I did get the opportunity to meet Godfrey, my new project; a big kid; as tall as Alan and only 13. We made the 3 km walk to visit his mother, 4 siblings (still at home; 3 other siblings live elsewhere) and a nephew. The hike was through very pretty country, still muddy from an early rainstorm. The Mugisha family actually owns a significant tract of land- at least 13.5 acres including a lovely hilltop. But all 6 live in a dried mud waddi that can’t be more than 100 square feet. No wonder Godfrey had to leave; there literally would be no room for him to lay down to sleep.
His mother, 6 feet tall, was incredibly gracious, feeding us hot milk and sugar and bread; delicious and incredibly filling. She presented me with a large straw mat and two straw bowls. The mat is far too large for luggage, but proved to be a perfect addition to the concrete waddi I am living in.
Projects for the Mugisha family:
- Build them a house (a basic one would cost about $2,000, maybe $2,500 because of the remote location- fully equip it for another $500)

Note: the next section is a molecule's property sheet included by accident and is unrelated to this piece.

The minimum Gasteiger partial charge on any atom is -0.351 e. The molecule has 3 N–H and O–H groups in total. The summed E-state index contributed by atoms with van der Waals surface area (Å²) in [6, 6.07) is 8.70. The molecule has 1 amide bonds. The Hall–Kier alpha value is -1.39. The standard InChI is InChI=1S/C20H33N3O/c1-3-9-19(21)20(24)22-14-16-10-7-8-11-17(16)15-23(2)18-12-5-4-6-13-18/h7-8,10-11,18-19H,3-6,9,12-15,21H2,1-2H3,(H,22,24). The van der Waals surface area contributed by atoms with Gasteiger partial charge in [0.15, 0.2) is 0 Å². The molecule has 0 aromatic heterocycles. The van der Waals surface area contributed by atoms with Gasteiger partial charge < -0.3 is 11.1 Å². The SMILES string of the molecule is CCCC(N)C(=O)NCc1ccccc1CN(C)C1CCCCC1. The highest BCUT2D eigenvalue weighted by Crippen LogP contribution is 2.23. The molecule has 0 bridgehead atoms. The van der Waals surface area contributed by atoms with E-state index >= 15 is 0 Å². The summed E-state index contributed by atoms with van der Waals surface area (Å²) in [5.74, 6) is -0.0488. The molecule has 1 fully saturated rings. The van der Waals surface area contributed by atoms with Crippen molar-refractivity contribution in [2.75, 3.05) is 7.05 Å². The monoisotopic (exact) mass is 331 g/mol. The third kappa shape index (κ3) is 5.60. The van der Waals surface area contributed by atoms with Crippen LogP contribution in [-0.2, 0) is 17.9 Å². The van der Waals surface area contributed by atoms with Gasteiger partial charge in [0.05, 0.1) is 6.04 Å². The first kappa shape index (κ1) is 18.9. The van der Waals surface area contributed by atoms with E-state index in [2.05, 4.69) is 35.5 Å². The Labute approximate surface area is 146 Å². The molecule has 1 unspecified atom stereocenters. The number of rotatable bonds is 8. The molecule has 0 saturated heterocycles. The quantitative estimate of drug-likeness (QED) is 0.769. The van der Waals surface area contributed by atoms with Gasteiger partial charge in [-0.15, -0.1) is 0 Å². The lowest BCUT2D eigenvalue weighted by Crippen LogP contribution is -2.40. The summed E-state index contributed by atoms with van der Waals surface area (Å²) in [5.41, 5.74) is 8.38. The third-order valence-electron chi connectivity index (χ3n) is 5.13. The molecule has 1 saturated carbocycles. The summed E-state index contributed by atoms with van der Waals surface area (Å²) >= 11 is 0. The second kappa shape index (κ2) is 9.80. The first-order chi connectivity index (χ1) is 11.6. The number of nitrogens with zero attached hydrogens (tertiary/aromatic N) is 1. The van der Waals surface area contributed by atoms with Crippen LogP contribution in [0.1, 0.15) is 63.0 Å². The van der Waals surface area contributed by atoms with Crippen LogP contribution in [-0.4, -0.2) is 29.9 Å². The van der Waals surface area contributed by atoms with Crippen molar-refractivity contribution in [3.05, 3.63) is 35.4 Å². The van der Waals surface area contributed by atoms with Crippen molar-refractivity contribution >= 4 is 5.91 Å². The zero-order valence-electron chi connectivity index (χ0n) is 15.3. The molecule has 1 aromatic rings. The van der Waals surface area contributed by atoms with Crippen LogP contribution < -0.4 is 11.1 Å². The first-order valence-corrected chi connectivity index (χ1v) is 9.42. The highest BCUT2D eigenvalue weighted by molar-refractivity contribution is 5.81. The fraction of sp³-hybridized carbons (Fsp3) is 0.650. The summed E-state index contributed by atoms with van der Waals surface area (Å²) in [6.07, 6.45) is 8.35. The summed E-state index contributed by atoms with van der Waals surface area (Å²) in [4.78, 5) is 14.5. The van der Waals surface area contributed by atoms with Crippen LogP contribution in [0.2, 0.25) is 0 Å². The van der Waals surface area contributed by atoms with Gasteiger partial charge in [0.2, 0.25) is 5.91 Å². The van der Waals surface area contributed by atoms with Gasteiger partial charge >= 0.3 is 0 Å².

- A fenced, plowed 1 acre plot: maybe $500, to allow them to grow sufficient sustenance
The big rainstorm of earlier occurred just as Ritah was leaving: huge pounding rain. I was really worried about her with the laptop. She called and assured me she found shelter when it hit. It knocked out power and continued to by a frog strangler for well over an hour In the middle of this, I had the bright idea to break out my candy supply and give each kid one piece. Great idea- for the kids in the same building. The kids in the other building found out and they all came running through the descending ocean of water and I suddenly had over 100 completely drenched kids all with their hand out for candy. Not very smart, even for a mzungu.